The Towing Vessel National Center of Expertise recently published the latest additions and updates to the Subchapter M frequently asked questions. To access the full library of Subchapter M FAQs, visit TVNCOE’s website.
Subchapter M FAQs updated as of May 29, 2018:
FAQ 136-023: How will the next drydock be determined when generating a COI?
The next drydock date will be determined by the vessel’s operations and the initial COI date:
For vessels in salt water service the date for the next drydock would need to be within 36 months of the initial COI. For a vessel in fresh water service the next drydock would need to be within five years of the initial COI.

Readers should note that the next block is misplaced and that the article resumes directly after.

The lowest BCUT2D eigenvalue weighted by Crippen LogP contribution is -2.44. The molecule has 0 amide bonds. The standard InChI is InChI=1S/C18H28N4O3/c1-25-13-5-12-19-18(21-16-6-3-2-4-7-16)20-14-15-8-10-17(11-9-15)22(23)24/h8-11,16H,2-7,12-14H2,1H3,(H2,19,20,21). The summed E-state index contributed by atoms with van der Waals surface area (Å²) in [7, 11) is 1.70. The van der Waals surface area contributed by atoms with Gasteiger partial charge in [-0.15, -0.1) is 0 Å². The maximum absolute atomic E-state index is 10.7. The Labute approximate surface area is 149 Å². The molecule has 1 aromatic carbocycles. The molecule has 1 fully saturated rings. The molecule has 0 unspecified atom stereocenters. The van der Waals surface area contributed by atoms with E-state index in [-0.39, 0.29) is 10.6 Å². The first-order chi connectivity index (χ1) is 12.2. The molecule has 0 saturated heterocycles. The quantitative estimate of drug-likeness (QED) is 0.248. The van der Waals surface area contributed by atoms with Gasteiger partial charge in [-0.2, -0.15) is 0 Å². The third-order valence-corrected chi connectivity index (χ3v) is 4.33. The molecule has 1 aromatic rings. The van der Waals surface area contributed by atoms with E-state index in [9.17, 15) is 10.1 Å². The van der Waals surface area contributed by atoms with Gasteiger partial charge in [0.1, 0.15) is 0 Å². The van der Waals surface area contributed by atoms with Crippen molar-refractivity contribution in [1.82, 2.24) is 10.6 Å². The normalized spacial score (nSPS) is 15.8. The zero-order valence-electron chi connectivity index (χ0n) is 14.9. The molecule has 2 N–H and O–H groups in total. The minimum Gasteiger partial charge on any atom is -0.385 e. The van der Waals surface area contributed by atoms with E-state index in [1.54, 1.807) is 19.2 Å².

See 46 CFR 137.300 for additional details.
FAQ 138-024: Will the Coast Guard document deficiencies found while onboard inspected towing vessels utilizing a third-party organization(TPO) and Towing Safety Management System (TSMS), and if so, how?
Documentation of deficiencies by the Coast Guard will depend on the type of inspection and presence of the vessel’s TPO.
• Deficiencies identified by a vessel’s TPO will be documented by the TPO in accordance with the vessel’s TSMS.
• Deficiencies identified when both the TPO and Coast Guard are present will be documented by the TPO in accordance with the vessel’s TSMS, with the exception of an inspection for certification.
• Deficiencies identified during an inspection for certification, which will occur once every five years, will be documented by the Coast Guard.
• The Coast Guard will document all marine casualties and may document major non-conformities or an unsafe condition as per the definitions provided in § 136.110.